BANGUI (Reuters) - Lords Resistance Army rebels have kidnapped 17 people from a village in eastern Central African Republic, a senior local official said on Thursday.

The rebels are notorious for mutilating civilians and kidnapping children for use as fighters. The International Criminal Court has issued arrest warrants for the LRA's messianic leader, Joseph Kony, and other senior commanders.

The rebels struck on Monday, snatching three people in the morning and forcing them to carry their goods before releasing them in the evening, said Ghislain Kolengo, prefect of Haut Mbomou region.

"Very early (on Tuesday), they attacked Kadjema village and kidnapped 17 people who are still in captivity. I hope that our forces in the area and the Ugandans will find these people and bring them back," Kolengo told Reuters.

The population then fled the town, he said.

The LRA is from northern Uganda but was driven out by a military offensive a decade ago. Today, its fighters roam a poorly policed area straddling the borders between Central African Republic, Democratic Republic of Congo and South Sudan.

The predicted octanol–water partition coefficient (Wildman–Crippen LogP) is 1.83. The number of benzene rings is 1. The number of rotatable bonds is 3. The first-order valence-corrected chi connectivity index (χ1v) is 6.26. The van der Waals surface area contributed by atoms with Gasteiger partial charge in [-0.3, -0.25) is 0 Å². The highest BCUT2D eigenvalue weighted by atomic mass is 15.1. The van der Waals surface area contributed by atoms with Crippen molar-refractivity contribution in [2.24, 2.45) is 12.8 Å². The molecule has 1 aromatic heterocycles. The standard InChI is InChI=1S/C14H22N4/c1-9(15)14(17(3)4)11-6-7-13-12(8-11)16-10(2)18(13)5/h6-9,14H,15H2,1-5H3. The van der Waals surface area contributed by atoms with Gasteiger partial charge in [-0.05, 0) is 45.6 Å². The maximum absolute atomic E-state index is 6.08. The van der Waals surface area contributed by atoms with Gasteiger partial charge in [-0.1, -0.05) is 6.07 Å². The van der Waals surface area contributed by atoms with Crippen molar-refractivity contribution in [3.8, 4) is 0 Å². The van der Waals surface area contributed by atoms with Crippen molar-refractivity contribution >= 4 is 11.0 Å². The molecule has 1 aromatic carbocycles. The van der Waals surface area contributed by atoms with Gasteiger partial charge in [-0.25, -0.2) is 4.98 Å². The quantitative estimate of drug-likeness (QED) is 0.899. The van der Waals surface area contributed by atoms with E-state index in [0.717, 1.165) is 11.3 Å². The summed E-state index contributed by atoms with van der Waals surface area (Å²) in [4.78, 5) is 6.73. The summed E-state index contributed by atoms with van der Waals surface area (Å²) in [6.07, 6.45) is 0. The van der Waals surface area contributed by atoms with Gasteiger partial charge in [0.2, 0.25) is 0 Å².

All three countries have faced their own conflicts and Uganda, another regional neighbor, said last week it planned to withdraw by the end of the year its troops involved in an operation to hunt down LRA rebels.

The LRA has been weakened but its fighters still attack civilians. It has abducted nearly 350 this year, according to the LRA Crisis Tracker, which documents rebel attacks.

Meanwhile, at least 11 were killed in clashes in the north of the country involving former rebel group called the Seleka, according to a brigade commander in the town of Ngaoudaye.

The first clash happened on Sunday and led to the deaths of seven Seleka members who were leading cattle through the town en route for Cameroon. The former rebels took revenge, killing six civilians, said the commander, who declined to be named.

Central African Republic descended into chaos in March 2013 when the predominantly Muslim Seleka seized power, triggering reprisals by "anti-balaka" Christian militias who drove tens of thousands of Muslims from the south.

President Faustin-Archange Touadéra took office in March after elections aimed at drawing a line under the crisis.

(Reporting by Crispin Dembassa-Kette; Writing by Matthew Mpoke Bigg; Editing by Alan Crosby)